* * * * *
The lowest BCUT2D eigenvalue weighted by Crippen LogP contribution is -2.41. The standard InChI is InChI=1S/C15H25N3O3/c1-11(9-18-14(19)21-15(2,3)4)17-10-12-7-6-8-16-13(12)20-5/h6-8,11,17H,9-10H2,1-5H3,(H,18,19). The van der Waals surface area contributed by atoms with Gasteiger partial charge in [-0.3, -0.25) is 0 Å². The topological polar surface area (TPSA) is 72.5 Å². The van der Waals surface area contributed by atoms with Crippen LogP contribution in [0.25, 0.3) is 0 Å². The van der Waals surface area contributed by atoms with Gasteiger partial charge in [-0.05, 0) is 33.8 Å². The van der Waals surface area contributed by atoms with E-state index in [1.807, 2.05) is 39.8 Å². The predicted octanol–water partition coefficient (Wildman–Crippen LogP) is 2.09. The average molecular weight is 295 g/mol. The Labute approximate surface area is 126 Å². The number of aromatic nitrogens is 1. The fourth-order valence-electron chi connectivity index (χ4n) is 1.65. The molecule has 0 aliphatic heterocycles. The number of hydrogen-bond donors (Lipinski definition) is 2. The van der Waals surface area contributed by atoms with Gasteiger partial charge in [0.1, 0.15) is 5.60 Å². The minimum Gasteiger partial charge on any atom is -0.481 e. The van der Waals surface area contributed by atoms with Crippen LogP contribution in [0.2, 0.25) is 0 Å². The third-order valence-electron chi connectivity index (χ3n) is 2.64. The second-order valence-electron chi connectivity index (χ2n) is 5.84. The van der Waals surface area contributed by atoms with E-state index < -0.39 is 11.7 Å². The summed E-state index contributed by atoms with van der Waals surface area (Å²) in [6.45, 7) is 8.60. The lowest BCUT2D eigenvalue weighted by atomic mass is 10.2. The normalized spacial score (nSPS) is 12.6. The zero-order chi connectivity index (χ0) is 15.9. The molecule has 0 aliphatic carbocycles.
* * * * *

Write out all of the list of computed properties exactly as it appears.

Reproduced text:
The lowest BCUT2D eigenvalue weighted by Crippen LogP contribution is -2.41. The standard InChI is InChI=1S/C15H25N3O3/c1-11(9-18-14(19)21-15(2,3)4)17-10-12-7-6-8-16-13(12)20-5/h6-8,11,17H,9-10H2,1-5H3,(H,18,19). The van der Waals surface area contributed by atoms with Gasteiger partial charge in [-0.3, -0.25) is 0 Å². The topological polar surface area (TPSA) is 72.5 Å². The van der Waals surface area contributed by atoms with Crippen LogP contribution in [0.25, 0.3) is 0 Å². The van der Waals surface area contributed by atoms with Gasteiger partial charge in [-0.05, 0) is 33.8 Å². The van der Waals surface area contributed by atoms with E-state index in [1.807, 2.05) is 39.8 Å². The predicted octanol–water partition coefficient (Wildman–Crippen LogP) is 2.09. The average molecular weight is 295 g/mol. The Labute approximate surface area is 126 Å². The number of aromatic nitrogens is 1. The fourth-order valence-electron chi connectivity index (χ4n) is 1.65. The molecule has 0 aliphatic heterocycles. The number of hydrogen-bond donors (Lipinski definition) is 2. The van der Waals surface area contributed by atoms with Gasteiger partial charge in [0.1, 0.15) is 5.60 Å². The minimum Gasteiger partial charge on any atom is -0.481 e. The van der Waals surface area contributed by atoms with Crippen LogP contribution in [0.2, 0.25) is 0 Å². The third-order valence-electron chi connectivity index (χ3n) is 2.64. The second-order valence-electron chi connectivity index (χ2n) is 5.84. The van der Waals surface area contributed by atoms with E-state index < -0.39 is 11.7 Å². The summed E-state index contributed by atoms with van der Waals surface area (Å²) in [6.45, 7) is 8.60. The lowest BCUT2D eigenvalue weighted by atomic mass is 10.2. The normalized spacial score (nSPS) is 12.6. The zero-order chi connectivity index (χ0) is 15.9. The molecule has 0 aliphatic carbocycles.